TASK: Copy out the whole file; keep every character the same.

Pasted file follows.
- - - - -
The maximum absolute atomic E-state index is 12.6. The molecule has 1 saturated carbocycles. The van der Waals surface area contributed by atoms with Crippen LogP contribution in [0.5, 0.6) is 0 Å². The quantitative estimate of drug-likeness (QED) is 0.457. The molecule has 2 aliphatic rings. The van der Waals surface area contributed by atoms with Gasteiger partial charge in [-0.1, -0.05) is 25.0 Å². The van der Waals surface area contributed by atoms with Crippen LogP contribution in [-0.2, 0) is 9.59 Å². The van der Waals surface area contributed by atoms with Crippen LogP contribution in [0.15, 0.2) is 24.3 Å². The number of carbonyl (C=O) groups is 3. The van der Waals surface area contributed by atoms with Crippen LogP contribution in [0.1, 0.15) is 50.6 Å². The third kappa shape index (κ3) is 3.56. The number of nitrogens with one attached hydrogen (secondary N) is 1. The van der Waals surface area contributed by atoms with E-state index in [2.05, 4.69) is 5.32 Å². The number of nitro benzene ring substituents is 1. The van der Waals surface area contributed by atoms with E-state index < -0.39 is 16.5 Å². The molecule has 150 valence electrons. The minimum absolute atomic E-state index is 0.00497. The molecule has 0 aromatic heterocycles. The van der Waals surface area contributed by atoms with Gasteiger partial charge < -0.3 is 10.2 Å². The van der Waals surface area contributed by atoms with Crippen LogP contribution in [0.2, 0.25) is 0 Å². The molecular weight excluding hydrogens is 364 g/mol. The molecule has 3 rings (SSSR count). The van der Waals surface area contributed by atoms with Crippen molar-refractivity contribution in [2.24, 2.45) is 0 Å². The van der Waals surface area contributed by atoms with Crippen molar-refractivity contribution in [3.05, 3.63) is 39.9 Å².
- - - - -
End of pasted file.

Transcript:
The maximum absolute atomic E-state index is 12.6. The molecule has 1 saturated carbocycles. The van der Waals surface area contributed by atoms with Crippen LogP contribution in [0.5, 0.6) is 0 Å². The quantitative estimate of drug-likeness (QED) is 0.457. The molecule has 2 aliphatic rings. The van der Waals surface area contributed by atoms with Gasteiger partial charge in [-0.1, -0.05) is 25.0 Å². The van der Waals surface area contributed by atoms with Crippen LogP contribution in [-0.2, 0) is 9.59 Å². The van der Waals surface area contributed by atoms with Crippen LogP contribution in [0.15, 0.2) is 24.3 Å². The number of carbonyl (C=O) groups is 3. The van der Waals surface area contributed by atoms with Crippen LogP contribution in [0.1, 0.15) is 50.6 Å². The third kappa shape index (κ3) is 3.56. The number of nitrogens with one attached hydrogen (secondary N) is 1. The van der Waals surface area contributed by atoms with E-state index in [2.05, 4.69) is 5.32 Å². The number of nitro benzene ring substituents is 1. The van der Waals surface area contributed by atoms with E-state index < -0.39 is 16.5 Å². The molecule has 150 valence electrons. The minimum absolute atomic E-state index is 0.00497. The molecule has 0 aromatic heterocycles. The van der Waals surface area contributed by atoms with Gasteiger partial charge < -0.3 is 10.2 Å². The van der Waals surface area contributed by atoms with Crippen LogP contribution in [0.2, 0.25) is 0 Å². The molecular weight excluding hydrogens is 364 g/mol. The molecule has 3 rings (SSSR count). The van der Waals surface area contributed by atoms with Crippen molar-refractivity contribution in [2.24, 2.45) is 0 Å². The van der Waals surface area contributed by atoms with Crippen molar-refractivity contribution in [3.05, 3.63) is 39.9 Å².